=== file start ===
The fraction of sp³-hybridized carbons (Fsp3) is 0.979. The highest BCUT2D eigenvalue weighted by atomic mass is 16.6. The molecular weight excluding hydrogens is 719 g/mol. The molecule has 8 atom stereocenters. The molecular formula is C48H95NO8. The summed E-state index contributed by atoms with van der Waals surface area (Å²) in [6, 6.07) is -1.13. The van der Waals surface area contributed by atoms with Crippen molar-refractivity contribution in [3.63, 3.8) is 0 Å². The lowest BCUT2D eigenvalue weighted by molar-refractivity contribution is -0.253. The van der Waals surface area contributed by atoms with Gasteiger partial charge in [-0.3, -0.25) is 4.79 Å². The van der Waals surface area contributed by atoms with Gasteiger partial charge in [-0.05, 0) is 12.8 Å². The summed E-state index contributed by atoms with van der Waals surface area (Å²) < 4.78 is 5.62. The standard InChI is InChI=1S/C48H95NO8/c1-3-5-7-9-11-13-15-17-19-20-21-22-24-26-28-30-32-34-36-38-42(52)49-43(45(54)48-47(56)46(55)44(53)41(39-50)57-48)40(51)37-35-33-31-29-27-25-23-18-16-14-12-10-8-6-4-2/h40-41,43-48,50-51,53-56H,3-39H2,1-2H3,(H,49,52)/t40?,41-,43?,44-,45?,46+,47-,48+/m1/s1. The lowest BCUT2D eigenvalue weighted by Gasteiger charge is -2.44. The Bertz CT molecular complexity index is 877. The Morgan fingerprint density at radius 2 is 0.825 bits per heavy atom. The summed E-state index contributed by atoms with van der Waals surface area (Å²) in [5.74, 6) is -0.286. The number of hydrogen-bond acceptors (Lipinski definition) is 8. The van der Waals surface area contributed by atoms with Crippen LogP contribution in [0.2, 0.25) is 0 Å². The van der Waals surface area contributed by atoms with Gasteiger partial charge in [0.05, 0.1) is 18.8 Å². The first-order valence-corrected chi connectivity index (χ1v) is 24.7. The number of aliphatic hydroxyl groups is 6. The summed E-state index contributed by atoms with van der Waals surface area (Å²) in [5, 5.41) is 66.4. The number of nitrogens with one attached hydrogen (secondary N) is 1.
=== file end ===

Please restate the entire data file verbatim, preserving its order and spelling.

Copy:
The fraction of sp³-hybridized carbons (Fsp3) is 0.979. The highest BCUT2D eigenvalue weighted by atomic mass is 16.6. The molecular weight excluding hydrogens is 719 g/mol. The molecule has 8 atom stereocenters. The molecular formula is C48H95NO8. The summed E-state index contributed by atoms with van der Waals surface area (Å²) in [6, 6.07) is -1.13. The van der Waals surface area contributed by atoms with Crippen molar-refractivity contribution in [3.63, 3.8) is 0 Å². The lowest BCUT2D eigenvalue weighted by molar-refractivity contribution is -0.253. The van der Waals surface area contributed by atoms with Gasteiger partial charge in [-0.3, -0.25) is 4.79 Å². The van der Waals surface area contributed by atoms with Gasteiger partial charge in [-0.05, 0) is 12.8 Å². The summed E-state index contributed by atoms with van der Waals surface area (Å²) < 4.78 is 5.62. The standard InChI is InChI=1S/C48H95NO8/c1-3-5-7-9-11-13-15-17-19-20-21-22-24-26-28-30-32-34-36-38-42(52)49-43(45(54)48-47(56)46(55)44(53)41(39-50)57-48)40(51)37-35-33-31-29-27-25-23-18-16-14-12-10-8-6-4-2/h40-41,43-48,50-51,53-56H,3-39H2,1-2H3,(H,49,52)/t40?,41-,43?,44-,45?,46+,47-,48+/m1/s1. The lowest BCUT2D eigenvalue weighted by Gasteiger charge is -2.44. The Bertz CT molecular complexity index is 877. The Morgan fingerprint density at radius 2 is 0.825 bits per heavy atom. The summed E-state index contributed by atoms with van der Waals surface area (Å²) in [5.74, 6) is -0.286. The number of hydrogen-bond acceptors (Lipinski definition) is 8. The van der Waals surface area contributed by atoms with Crippen LogP contribution in [0.2, 0.25) is 0 Å². The van der Waals surface area contributed by atoms with Gasteiger partial charge in [0.05, 0.1) is 18.8 Å². The first-order valence-corrected chi connectivity index (χ1v) is 24.7. The number of aliphatic hydroxyl groups is 6. The summed E-state index contributed by atoms with van der Waals surface area (Å²) in [5, 5.41) is 66.4. The number of nitrogens with one attached hydrogen (secondary N) is 1.